David Kyle is the Co-Organizer (with John Dale) of a SSSP/ ASA-sponsored one-day conference in New York City on August 12th, entitled: "Re-Imagining Human Rights: The Challenge of Agency, Creativity, and Global Justice." There is a CFP due by March 31st.
Re-Imagining Human Rights –
The Challenge of Agency, Creativity, and Global Justice
Conference Co-Sponsored by Critical Sociology,
The Society for the Study of Social Problems, and the
Human Rights Section of the American Sociological Association
August 12, 2013 (8:45 am to 5:00 pm)
The Westin New York at Times Square
New York, NY
Call for Papers
Deadline for Submission of Abstracts March 31, 2013
This one-day conference on “Re-imagining Human Rights” invites scholars and practitioners to discuss the challenge of power and inequalities embedded in current institutional arrangements and practices of human rights.
The production of human rights is not immune to the effects of inequalities across the global North and South. Conference panels will highlight projects or research within local, regional, and transnational contexts that offer insight for democratizing the production of human rights. Do understandings of justice in the Global South meaningfully shape those institutionalized as human rights, or do human rights in the name of “global justice” flow only from the North to the South? Does the social organization upon which transnational solidarity links actors across communities of the Global North and South reflect the human rights values that they pursue? What is the quality of the social relationships upon which such solidarities are formed? To what extent is the creativity, innovation and entrepreneurship of NGOs “measured” and constrained by the performative expectations of philanthropic donors and impact investment brokerages that provide the resources for their human rights work? How do our understandings of human agency and personhood shape the (re)production and (trans)formation of human rights?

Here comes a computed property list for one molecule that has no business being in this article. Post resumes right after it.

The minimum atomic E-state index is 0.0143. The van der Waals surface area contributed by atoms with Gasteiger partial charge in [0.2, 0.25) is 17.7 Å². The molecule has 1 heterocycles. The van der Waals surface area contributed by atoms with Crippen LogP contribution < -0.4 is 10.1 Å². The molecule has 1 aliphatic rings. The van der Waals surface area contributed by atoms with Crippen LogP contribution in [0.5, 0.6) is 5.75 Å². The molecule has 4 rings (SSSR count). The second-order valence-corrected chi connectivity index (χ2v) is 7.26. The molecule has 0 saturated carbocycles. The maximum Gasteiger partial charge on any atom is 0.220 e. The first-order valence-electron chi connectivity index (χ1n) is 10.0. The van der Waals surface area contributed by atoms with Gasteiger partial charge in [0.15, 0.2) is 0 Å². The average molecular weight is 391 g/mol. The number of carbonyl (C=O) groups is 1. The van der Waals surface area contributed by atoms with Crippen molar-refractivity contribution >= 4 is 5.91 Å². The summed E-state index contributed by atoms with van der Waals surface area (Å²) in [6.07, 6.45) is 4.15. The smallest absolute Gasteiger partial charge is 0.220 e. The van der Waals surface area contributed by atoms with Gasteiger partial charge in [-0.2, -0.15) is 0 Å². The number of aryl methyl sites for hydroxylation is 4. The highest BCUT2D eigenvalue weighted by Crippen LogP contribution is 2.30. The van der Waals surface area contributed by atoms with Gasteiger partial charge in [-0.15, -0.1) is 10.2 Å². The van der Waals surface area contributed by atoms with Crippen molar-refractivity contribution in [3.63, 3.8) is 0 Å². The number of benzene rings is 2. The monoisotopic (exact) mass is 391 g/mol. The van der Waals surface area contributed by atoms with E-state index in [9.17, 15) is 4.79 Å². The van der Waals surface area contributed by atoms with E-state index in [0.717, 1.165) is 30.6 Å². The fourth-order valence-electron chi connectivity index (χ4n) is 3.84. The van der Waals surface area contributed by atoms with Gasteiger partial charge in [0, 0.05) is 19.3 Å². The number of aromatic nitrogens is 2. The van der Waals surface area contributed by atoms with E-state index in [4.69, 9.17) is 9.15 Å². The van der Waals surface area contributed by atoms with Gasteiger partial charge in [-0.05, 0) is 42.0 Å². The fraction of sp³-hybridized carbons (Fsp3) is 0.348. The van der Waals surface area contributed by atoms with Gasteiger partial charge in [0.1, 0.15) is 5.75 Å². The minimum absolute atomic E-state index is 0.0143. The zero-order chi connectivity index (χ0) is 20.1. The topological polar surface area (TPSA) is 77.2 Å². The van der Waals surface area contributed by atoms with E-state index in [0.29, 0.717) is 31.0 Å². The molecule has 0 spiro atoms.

We are particularly interested in learning from organizations and practices founded in the global South or affiliated transnational partnerships. In the shadow of the United Nations, the conference also will devote special attention to grassroots human rights projects and collaborative alliances operating in New York City. Participants will engage in a transnational dialogue and reflexive engagement across scholarly and activist communities (though not exclusive categories). Thus, the role of a common human rights imagination, or multiple co-existing human rights imaginations, may be a starting point for a new dialogue on academic and other approaches.
We invite submissions of 300-500 words on a broad range of topics related to human rights. We are especially interested in submissions that address the following themes: the inclusion of marginalized identities; making room for alternative conceptions of justice; developing creative narratives of agency and ontologies of human personhood; alternative transnational imaginaries; strengthening collaborative relations between critical academic research approaches and NGO activism; and identifying existing local and alternative institutional arrangements for building human rights.
- Deadline for submission of abstracts: Midnight, March 31, 2013
- Selected participants will be notified by April 15, 2013. Full drafts of accepted papers are due June 30, 2013.
- Papers presented at the conference will be considered for publication in a planned special issue of Critical Sociology and/or in a separate edited book.
- The Conference will be free and open to the public. Conference participants will be responsible for covering their own travel and lodging expenses.
- Please send abstracts to conference organizers and guest editors John Dale and David Kyle at ReimaginingHumanRights@gmail.com by midnight, March 31, 2013. Include your name, institutional affiliation (if applicable), and a short biography of not more than 80 words.
- Keep in touch:
o Twitter: @ReimaginingHR
o Facebook: Reimagining Human Rights
Please circulate to networks, organizations, departments, colleagues, activists, students, and other interested parties.